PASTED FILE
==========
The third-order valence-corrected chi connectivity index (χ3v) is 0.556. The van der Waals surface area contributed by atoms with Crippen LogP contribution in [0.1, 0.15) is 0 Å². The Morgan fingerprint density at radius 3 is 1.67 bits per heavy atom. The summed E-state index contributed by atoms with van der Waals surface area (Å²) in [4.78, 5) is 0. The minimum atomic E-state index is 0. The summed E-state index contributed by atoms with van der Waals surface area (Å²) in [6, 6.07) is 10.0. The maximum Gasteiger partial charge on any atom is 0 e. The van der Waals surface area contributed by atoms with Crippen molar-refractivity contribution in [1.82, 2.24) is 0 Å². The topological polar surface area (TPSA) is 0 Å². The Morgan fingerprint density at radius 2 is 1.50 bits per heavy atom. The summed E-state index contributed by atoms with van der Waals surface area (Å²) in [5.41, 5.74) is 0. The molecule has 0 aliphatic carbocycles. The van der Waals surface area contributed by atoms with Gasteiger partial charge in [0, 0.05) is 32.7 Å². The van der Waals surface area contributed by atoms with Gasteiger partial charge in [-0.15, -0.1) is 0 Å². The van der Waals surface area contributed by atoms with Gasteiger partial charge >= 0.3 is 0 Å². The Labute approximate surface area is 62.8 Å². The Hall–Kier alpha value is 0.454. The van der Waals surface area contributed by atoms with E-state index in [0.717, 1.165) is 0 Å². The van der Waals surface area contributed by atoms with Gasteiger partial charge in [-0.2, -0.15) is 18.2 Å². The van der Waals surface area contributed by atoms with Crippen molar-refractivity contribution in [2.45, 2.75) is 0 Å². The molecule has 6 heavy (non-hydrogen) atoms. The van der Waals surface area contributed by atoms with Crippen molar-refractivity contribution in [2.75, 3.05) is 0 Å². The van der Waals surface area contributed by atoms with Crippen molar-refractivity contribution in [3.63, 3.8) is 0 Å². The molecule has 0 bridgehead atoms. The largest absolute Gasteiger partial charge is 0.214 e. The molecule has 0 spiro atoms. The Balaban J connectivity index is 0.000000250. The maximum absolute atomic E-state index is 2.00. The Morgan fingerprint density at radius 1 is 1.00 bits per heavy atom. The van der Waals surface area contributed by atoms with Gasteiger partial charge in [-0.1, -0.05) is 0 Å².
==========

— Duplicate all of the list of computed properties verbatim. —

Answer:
The third-order valence-corrected chi connectivity index (χ3v) is 0.556. The van der Waals surface area contributed by atoms with Crippen LogP contribution in [0.1, 0.15) is 0 Å². The Morgan fingerprint density at radius 3 is 1.67 bits per heavy atom. The summed E-state index contributed by atoms with van der Waals surface area (Å²) in [4.78, 5) is 0. The minimum atomic E-state index is 0. The summed E-state index contributed by atoms with van der Waals surface area (Å²) in [6, 6.07) is 10.0. The maximum Gasteiger partial charge on any atom is 0 e. The van der Waals surface area contributed by atoms with Crippen molar-refractivity contribution in [1.82, 2.24) is 0 Å². The topological polar surface area (TPSA) is 0 Å². The Morgan fingerprint density at radius 2 is 1.50 bits per heavy atom. The summed E-state index contributed by atoms with van der Waals surface area (Å²) in [5.41, 5.74) is 0. The molecule has 0 aliphatic carbocycles. The van der Waals surface area contributed by atoms with Gasteiger partial charge in [0, 0.05) is 32.7 Å². The van der Waals surface area contributed by atoms with Gasteiger partial charge in [-0.15, -0.1) is 0 Å². The van der Waals surface area contributed by atoms with Gasteiger partial charge >= 0.3 is 0 Å². The Labute approximate surface area is 62.8 Å². The Hall–Kier alpha value is 0.454. The van der Waals surface area contributed by atoms with E-state index in [0.717, 1.165) is 0 Å². The van der Waals surface area contributed by atoms with Gasteiger partial charge in [-0.2, -0.15) is 18.2 Å². The van der Waals surface area contributed by atoms with Crippen molar-refractivity contribution in [2.45, 2.75) is 0 Å². The molecule has 6 heavy (non-hydrogen) atoms. The van der Waals surface area contributed by atoms with Crippen molar-refractivity contribution in [2.75, 3.05) is 0 Å². The van der Waals surface area contributed by atoms with Crippen molar-refractivity contribution in [3.63, 3.8) is 0 Å². The molecule has 0 bridgehead atoms. The largest absolute Gasteiger partial charge is 0.214 e. The molecule has 0 spiro atoms. The Balaban J connectivity index is 0.000000250. The maximum absolute atomic E-state index is 2.00. The Morgan fingerprint density at radius 1 is 1.00 bits per heavy atom. The van der Waals surface area contributed by atoms with Gasteiger partial charge in [-0.1, -0.05) is 0 Å².